Panasonic Toughbook meets OS X

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doug-doug the mighty's picture
Joined: Apr 14 2004
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This is one of those *could I* questions with a real world intention...

I am fixing to deploy to one of our more desert-terrained geo-political hotspots where US Army folks get sent. I want to have a laptop for personal use. I want a Mac. I do not want to spend money on a nice new Mac and risk it getting ruined. From an environmental perspective, I need a Toughbook and have already settled on that.

So my question is this, how hard would it be to install OS X on one of these and has anyone done so?

Any constructive feedback is greatly appreciated.

TIA
--DDTM

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eeun's picture
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same price?

From the prices I see in a (brief) search, the Toughbook prices seem similar or greater than the price of a low-end Mac laptop.
I have a great respect for the Toughbook, but wonder if any notebook isn't going to be susceptible to sand (and you don't mention it specifically, but I have a suspicion where you're going may involve...sand).

My great sanity-saver during my recent time in the hospital has been my eeepc. Cheap as dirt, capable enough compared to a full laptop for just about everything save games, and cheap enough that you could replace it four or five times before the cost equals that of a Toughbook or Macbook. Plus, you can get silicone covers and screen protectors for them, so that offers some extra protection to the keyboard and screen from, er...small gritty particles of dirt.

OS X installation is possible on the eeepc, though depending on the model there may be some speed bumps and incompatibilities, but probably no different that what you'll encounter on the TB.

Regardless of your final decision, if you're going to install OS X on a non-Apple product, I'd strongly recommend having a dual or triple boot setup with Win or Linux also installed, in case your OS X install encounters any unexpected hiccups while you're deployed.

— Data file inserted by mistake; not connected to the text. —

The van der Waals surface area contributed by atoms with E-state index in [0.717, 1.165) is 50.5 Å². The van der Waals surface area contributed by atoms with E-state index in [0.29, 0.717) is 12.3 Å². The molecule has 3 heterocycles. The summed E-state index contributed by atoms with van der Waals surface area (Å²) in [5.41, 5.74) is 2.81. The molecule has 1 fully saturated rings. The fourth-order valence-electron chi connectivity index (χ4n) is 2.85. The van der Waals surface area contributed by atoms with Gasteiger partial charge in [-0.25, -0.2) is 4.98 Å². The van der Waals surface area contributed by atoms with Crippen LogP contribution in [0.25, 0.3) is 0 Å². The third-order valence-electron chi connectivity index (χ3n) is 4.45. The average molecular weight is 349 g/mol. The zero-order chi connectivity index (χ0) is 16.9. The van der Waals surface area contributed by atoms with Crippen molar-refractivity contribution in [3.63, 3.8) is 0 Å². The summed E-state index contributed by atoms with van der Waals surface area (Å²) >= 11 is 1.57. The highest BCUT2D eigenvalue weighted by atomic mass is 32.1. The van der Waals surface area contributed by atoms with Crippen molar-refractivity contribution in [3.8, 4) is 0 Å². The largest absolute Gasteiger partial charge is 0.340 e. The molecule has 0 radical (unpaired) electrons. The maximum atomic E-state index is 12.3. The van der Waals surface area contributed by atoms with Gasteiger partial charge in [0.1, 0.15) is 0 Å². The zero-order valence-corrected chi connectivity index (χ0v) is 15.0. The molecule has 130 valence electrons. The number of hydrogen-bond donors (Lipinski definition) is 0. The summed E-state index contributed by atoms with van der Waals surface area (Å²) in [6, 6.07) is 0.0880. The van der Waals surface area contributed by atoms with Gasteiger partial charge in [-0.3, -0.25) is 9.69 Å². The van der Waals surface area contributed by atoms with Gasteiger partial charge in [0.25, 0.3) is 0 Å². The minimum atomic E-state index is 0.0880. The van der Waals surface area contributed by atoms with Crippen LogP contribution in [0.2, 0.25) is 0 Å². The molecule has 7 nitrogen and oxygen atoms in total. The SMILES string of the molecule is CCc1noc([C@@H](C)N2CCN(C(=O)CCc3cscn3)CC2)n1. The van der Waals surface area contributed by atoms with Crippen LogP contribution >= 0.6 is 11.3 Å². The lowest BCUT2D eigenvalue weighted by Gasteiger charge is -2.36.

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Eudimorphodon's picture
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Constructive...

I suppose "don't do it" doesn't count as constructive, does it? Well, maybe it does. Let's get that out of the way:

As you may of seen, Apple recently modified the OS X kernel in order to "brick" every single "Hackintoshed" Atom Netbook in the wild who's owners were dim enough to think they were safe running "Software Update". (After all, with the new EFI-emulation method of hackintoshing you don't need custom kernels anymore, right? So it's OK to run Software Update, right?) Yes, the hackers fairly quickly discovered methods of working around the problem by installing old/custom kernels, but in order to install the fixes anyone stuck with a brick obviously needed *another computer* to generate a boot disk or USB key, lost a few days of use of their computer, and from now on has to live with the realization that Apple *is* out to get them.

Anyway, the point of this is that by using a "hackintosh" you *are* flouting the will of a corporation who actively doesn't want you to have a good user experience with your (in their eyes, and to some extent the eyes of the law) "illegal" computer. It doesn't matter how innocent, pure, or practical your motives, there's always a chance that Apple will do "something" next week that will brick your computer and quite possibly take all your data down with it. I dunno, personally, I have too many other things to worry about to possibly think that adding a Hackintosh to my life is a "good idea", and... I dunno, is it something you want to have to think about yourself?

Anyway. As to the actual question, in quick Googling I saw at least one forum post where someone said they'd installed a hacked Tiger distribution on a Toughbook of some description, so I'm sure it's "possible" to some extent. Do you have a *particular model" picked out yet? Asking about "OS X on a Toughbook" is sort of like asking about, I dunno, "OS X on a Sony". There's a whole line of them with varying specs and different guts. From a quick look at the specs of the "Semi-rugged" and "Mil-Spec" ones (ouch, $3500) it looks like one constant is they tend to use Intel wireless chipsets, which from a quick Google appear to be *very poorly supported* by hacker drivers. (The model in all the Toughbooks I've looked at doesn't look like it's actually supported *at all*, which would leave you either trying to buy a used one or attempting to swap the wireless card.)